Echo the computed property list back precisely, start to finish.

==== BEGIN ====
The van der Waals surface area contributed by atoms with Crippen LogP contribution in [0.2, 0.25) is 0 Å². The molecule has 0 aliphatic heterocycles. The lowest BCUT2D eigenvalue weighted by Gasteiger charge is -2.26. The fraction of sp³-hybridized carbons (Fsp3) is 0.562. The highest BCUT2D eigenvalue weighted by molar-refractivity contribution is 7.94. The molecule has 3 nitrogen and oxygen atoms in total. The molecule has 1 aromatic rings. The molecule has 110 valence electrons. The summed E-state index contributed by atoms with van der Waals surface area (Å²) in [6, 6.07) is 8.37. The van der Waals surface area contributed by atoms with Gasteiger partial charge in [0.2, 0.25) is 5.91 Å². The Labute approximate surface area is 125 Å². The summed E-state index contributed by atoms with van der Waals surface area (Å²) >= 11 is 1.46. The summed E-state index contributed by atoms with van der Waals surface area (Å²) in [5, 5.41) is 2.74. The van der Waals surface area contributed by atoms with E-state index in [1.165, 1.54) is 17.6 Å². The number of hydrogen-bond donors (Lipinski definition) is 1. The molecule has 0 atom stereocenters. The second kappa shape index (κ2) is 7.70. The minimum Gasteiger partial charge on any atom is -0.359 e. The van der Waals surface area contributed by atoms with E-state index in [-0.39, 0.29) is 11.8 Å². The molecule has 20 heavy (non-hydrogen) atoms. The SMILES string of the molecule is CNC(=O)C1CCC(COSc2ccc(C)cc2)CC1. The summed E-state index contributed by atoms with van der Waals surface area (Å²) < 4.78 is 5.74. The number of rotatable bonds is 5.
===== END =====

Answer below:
The van der Waals surface area contributed by atoms with Crippen LogP contribution in [0.2, 0.25) is 0 Å². The molecule has 0 aliphatic heterocycles. The lowest BCUT2D eigenvalue weighted by Gasteiger charge is -2.26. The fraction of sp³-hybridized carbons (Fsp3) is 0.562. The highest BCUT2D eigenvalue weighted by molar-refractivity contribution is 7.94. The molecule has 3 nitrogen and oxygen atoms in total. The molecule has 1 aromatic rings. The molecule has 110 valence electrons. The summed E-state index contributed by atoms with van der Waals surface area (Å²) in [6, 6.07) is 8.37. The van der Waals surface area contributed by atoms with Gasteiger partial charge in [0.2, 0.25) is 5.91 Å². The Labute approximate surface area is 125 Å². The summed E-state index contributed by atoms with van der Waals surface area (Å²) >= 11 is 1.46. The summed E-state index contributed by atoms with van der Waals surface area (Å²) in [5, 5.41) is 2.74. The van der Waals surface area contributed by atoms with E-state index in [1.165, 1.54) is 17.6 Å². The number of hydrogen-bond donors (Lipinski definition) is 1. The molecule has 0 atom stereocenters. The second kappa shape index (κ2) is 7.70. The minimum Gasteiger partial charge on any atom is -0.359 e. The van der Waals surface area contributed by atoms with E-state index in [-0.39, 0.29) is 11.8 Å². The molecule has 20 heavy (non-hydrogen) atoms. The SMILES string of the molecule is CNC(=O)C1CCC(COSc2ccc(C)cc2)CC1. The summed E-state index contributed by atoms with van der Waals surface area (Å²) < 4.78 is 5.74. The number of rotatable bonds is 5.